Some muscles of the shoulder, such as the trapezius, levator scapulae, and rhomboids, connect the scapula and clavicle to the trunk. Other muscles connect the clavicle, scapula, and body wall to the proximal end of the humerus. These include the pectoralis major, pectoralis minor, latissimus dorsi, teres major, and deltoid (Fig. 7.9A,B). The most important of these muscles are the four rotator cuff muscles—the subscapularis, supraspinatus, infraspinatus, and teres minor muscles—which connect the scapula to the humerus and provide support for the glenohumeral joint (Fig. 7.9C).

Muscles in the arm and forearm are separated into anterior (flexor) and posterior (extensor) compartments by layers of fascia, bones, and ligaments (Fig. 7.10).

The anterior compartment of the arm lies anteriorly in position and is separated from muscles of the posterior compartment by the humerus and by medial and lateral intermuscular septa. These intermuscular septa are continuous with the deep fascia enclosing the arm and attach to the sides of the humerus.

In the forearm, the anterior and posterior compartments are separated by a lateral intermuscular septum, the radius, the ulna, and an interosseous membrane, which joins adjacent sides of the radius and ulna (Fig. 7.10).

Muscles in the arm act mainly to move the forearm at the elbow joint, while those in the forearm function predominantly to move the hand at the wrist joint and the fingers and thumb.

Muscles found entirely in the hand, the intrinsic muscles, generate delicate movements of the digits of the hand and modify the forces produced by tendons coming into the fingers and thumb from the forearm. Included among the intrinsic muscles of the hand are three small thenar muscles, which form a soft tissue mound, called the thenar eminence, over the palmar aspect of metacarpal I. The thenar muscles allow the thumb to move freely relative to the other fingers.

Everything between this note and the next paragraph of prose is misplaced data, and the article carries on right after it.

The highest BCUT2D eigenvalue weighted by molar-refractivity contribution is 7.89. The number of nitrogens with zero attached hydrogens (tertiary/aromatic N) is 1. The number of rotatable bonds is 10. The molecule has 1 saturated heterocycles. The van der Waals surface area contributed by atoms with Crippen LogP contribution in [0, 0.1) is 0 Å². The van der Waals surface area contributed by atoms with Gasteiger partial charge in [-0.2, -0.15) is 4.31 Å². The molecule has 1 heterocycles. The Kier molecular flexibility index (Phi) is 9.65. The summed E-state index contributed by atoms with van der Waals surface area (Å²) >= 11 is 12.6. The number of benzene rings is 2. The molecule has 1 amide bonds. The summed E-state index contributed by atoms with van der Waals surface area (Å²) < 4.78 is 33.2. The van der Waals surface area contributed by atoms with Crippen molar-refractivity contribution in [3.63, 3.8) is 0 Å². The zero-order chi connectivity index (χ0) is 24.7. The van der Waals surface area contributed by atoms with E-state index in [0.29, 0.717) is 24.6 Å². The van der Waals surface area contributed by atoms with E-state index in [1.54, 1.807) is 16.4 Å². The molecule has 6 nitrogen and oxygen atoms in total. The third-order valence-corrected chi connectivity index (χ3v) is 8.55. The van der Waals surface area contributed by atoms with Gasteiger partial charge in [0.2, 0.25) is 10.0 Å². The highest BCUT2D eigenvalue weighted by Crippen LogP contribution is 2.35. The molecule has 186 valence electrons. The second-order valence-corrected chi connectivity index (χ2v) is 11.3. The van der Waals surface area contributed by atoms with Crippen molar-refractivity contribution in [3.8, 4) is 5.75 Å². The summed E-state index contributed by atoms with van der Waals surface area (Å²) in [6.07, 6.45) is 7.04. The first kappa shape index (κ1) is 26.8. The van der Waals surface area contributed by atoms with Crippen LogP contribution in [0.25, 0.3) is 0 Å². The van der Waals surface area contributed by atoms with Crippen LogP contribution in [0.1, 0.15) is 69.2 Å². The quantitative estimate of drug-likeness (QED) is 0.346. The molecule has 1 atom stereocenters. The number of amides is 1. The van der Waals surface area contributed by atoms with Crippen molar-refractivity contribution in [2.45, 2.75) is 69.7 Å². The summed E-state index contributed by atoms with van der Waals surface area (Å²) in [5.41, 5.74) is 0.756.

Relationship to other regions


The upper limb is directly related to the neck. Lying on each side of the superior thoracic aperture at the base of the neck is an axillary inlet, which is formed by:

The major artery and vein of the upper limb pass between the thorax and the limb by passing over rib I and through the axillary inlet. Nerves, predominantly derived from the cervical portion of the spinal cord, also pass through the axillary inlet and the axilla to supply the upper limb.

Back and thoracic wall

Muscles that attach the bones of the shoulder to the trunk are associated with the back and the thoracic wall and include the trapezius, levator scapulae, rhomboid major, rhomboid minor, and latissimus dorsi (Fig. 7.12).

The breast on the anterior thoracic wall has a number of significant relationships with the axilla and upper limb. It overlies the pectoralis major muscle, which forms most of the anterior wall of the axilla and attaches the humerus to the chest wall (Fig. 7.13). Often, part of the breast known as the axillary process extends around the lateral margin of the pectoralis major into the axilla.

Lymphatic drainage from lateral and superior parts of the breast is predominantly into lymph nodes in the axilla. Several arteries and veins that supply or drain the gland also originate from, or drain into, major axillary vessels.

Key points

Innervation by cervical and upper thoracic nerves